A day before the Tal Law is set to expire, activists demanding a universal IDF draft arrived in Bnei Brak on Tuesday to give out flowers and leaflets urging the ultra-Orthodox sector to shoulder the burden of army service.Did you get it? One of the leaders of the protest movement did his army service at Galei Tzahal, (also known by its acronym, Galatz), which is the radio station of the IDF. You may ask yourself, "How does Galei Tzahal contribute to Israel's security?" The answer is, it doesn't. Israeli Army Radio is an anachronistic organization that should have been closed down long ago:
Response to the activists' efforts was unenthusiastic; some residents of the predominantly haredi central Israeli city tore the faux draft summons and threw the flowers away.
"Why did you come here?" one haredi youth asked the protesters. "To provoke us?"
When the protest turned tumultuous, the activists, who belong to the Suckers Camp movement, had to double back.
"Where did you serve?" a young ultra-Orthodox man, Moshe, asked Idan Miller, a leader of the protest movement. When the latter answered that he served at Army Radio, Moshe sneered at him.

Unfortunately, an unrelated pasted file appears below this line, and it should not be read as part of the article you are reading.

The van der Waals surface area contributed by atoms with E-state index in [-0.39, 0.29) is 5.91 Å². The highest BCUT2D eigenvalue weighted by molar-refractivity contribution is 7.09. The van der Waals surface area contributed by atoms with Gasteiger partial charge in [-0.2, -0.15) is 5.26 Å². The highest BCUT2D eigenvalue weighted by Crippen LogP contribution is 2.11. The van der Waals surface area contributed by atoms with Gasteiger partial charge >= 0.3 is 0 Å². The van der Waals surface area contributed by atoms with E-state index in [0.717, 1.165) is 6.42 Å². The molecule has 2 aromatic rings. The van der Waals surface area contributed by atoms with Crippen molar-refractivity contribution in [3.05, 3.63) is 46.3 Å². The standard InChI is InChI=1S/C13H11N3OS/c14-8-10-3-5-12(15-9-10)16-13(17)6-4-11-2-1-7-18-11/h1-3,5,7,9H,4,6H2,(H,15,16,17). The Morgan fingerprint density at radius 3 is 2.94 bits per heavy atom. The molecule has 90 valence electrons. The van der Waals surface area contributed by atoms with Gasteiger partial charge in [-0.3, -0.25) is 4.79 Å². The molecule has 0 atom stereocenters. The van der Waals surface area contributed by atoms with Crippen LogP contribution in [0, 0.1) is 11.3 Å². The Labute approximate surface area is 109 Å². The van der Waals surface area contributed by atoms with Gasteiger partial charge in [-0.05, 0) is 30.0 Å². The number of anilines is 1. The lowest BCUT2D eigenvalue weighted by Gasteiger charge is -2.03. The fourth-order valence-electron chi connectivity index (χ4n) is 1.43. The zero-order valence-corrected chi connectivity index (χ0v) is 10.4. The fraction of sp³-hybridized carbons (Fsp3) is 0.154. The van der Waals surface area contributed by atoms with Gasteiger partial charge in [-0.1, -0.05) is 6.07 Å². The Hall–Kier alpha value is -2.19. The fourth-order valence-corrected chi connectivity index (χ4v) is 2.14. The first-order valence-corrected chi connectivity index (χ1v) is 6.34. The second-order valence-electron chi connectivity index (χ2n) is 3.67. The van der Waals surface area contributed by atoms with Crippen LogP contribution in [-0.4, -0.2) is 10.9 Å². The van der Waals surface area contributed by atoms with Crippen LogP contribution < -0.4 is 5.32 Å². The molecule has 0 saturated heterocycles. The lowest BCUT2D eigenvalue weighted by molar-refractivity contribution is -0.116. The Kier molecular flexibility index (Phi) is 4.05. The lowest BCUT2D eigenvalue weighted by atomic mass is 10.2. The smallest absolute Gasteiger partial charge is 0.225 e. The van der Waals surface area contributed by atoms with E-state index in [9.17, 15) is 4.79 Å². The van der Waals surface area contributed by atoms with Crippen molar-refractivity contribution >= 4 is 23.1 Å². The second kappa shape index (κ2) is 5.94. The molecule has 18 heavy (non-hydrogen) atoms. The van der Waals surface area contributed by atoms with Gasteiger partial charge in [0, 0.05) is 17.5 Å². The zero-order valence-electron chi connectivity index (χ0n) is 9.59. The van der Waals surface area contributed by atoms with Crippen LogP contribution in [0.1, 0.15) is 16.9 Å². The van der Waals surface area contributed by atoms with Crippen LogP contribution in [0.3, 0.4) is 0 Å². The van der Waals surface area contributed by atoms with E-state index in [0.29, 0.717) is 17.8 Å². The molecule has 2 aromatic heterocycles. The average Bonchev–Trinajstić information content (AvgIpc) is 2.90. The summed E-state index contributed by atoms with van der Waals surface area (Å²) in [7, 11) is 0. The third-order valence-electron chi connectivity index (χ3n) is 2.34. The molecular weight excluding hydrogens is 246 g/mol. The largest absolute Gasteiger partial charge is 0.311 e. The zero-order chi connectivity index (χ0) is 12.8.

"You're a sucker, believe me," Moshe said. "Even Yair Lapid contributed more than you. What did you contribute at your air-conditioned (office)? If you would have worked for a media channel, at least you would have made some money."
Galatz started its transmissions on September 24, 1950 as a continuance of the Hagana transmission to the Jewish public during the Israeli War of Independence.I am not surprised. Often the ones who scream about the loudest about Haredim not serving in the army are the ones whose own army service was insignificant or non-existent. Those who serve in the fighting units do it out of love for their people and country (and for some of them, their love of God).